The debit card reward program is dead and there are little to no price savings anymore for restaurant or other retail purchases. Retailers are actually boosting prices on many small-ticket items as a result of the Durbin Amendment. The legislation was a last-minute addition to the Dodd-Frank Wall Street Reform and Consumer Protection Act that went into effect on October 1, 2011. The amendment capped the debit interchange or “swipe fees” that franchisees pay to accept Visa and MasterCard debit cards by about 70%.The swipe fee cap has had an unintended but disproportionate impact on transactions for small amounts.

A new study by the National Association of Convenience Stores also found that drivers are paying 6 to 10 cents a gallon in hidden bank fees every time they use a credit card to gas up. At the same time, the banks swipe fee goes up with the price of gasoline. Convenience stores paid more than $11 billion in card fees last year, a jump of almost 25%. As gas hit $4/gallon in some markets, the bank’s average cut of swipe fees alone increased to 7 cents, if you pay with a debit card and 10 cents with a credit card. 

The government’s legislation still allows credit card issuers to impose plenty of obscure and hard to understand charges such as fees on purchases abroad ( usually about 3%) or for having a zero balance (punishment for paying off your debt).

Companies can close accounts and reduce or withdraw lines of credit without notice or reason although they must wait 45 days before applying over-the-limit fees or a penalty rate on a newly lowered credit limit. They can raise your interest rates as high as they want, after giving you 45 days’ notice. If you dispute it, the card company will close your account and give you five years to pay off the balance. Finally, you must go through mandatory arbitration to address grievances rather than the courts.

It should come as no surprise that banks have had to look elsewhere once the law made their former abusive and usurious practices illegal. As a result, the credit card issuers are more selective in obtaining new customers and turning down those they don’t want. In order to replace lost revenues, the banks have begun to increase charges on checking accounts and minimum balance requirements. So in today’s checking account environment, the typical customer will not only receive zero interest for the funds they deposit in a bank’s checking account but also pay increasingly higher costs for the privilege of losing money.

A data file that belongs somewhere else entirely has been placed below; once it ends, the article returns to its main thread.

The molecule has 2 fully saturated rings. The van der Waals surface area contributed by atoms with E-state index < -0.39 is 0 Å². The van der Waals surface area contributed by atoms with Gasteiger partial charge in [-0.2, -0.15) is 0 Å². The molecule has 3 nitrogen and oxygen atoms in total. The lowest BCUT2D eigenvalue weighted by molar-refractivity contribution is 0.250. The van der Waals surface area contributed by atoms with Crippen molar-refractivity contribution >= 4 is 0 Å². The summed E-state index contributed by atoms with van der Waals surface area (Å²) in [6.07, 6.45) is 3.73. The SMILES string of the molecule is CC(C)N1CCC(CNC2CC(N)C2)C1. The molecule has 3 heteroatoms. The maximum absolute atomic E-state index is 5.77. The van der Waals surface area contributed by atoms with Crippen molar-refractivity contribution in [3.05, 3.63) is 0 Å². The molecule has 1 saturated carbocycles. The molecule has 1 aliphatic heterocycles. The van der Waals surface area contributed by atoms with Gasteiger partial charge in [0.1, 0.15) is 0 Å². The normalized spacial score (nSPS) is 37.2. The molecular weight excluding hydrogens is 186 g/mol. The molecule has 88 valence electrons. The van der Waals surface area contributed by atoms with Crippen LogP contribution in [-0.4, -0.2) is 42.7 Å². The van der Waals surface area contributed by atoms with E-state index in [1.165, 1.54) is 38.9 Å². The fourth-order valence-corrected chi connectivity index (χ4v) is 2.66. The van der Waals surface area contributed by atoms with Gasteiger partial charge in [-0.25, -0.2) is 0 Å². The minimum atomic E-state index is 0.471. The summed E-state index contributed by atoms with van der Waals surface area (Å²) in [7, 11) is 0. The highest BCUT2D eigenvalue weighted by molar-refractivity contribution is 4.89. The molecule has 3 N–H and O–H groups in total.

The bottom line: all the credit card legislation has done is switch the chairs around the same old slippery deck, in my opinion. Although credit cards are so prevalent that many of us think a credit card is a necessity (some will go as far as say it is a right), it isn’t. You can opt out of the system and pay in cash anytime you want. For some of us it has become a convenience item, which we pay for, in lieu of carrying around bundles of cash. For others it has become much much more and that is dangerous. Credit cards were never intended to become your plastic loan shark or an alternative to a payday loan or check cashing storefront, but for many that is exactly what they have become. If so, it’s time to make a change because legislation can do only so much.

Posted in Financial Planning, The Retired Advisor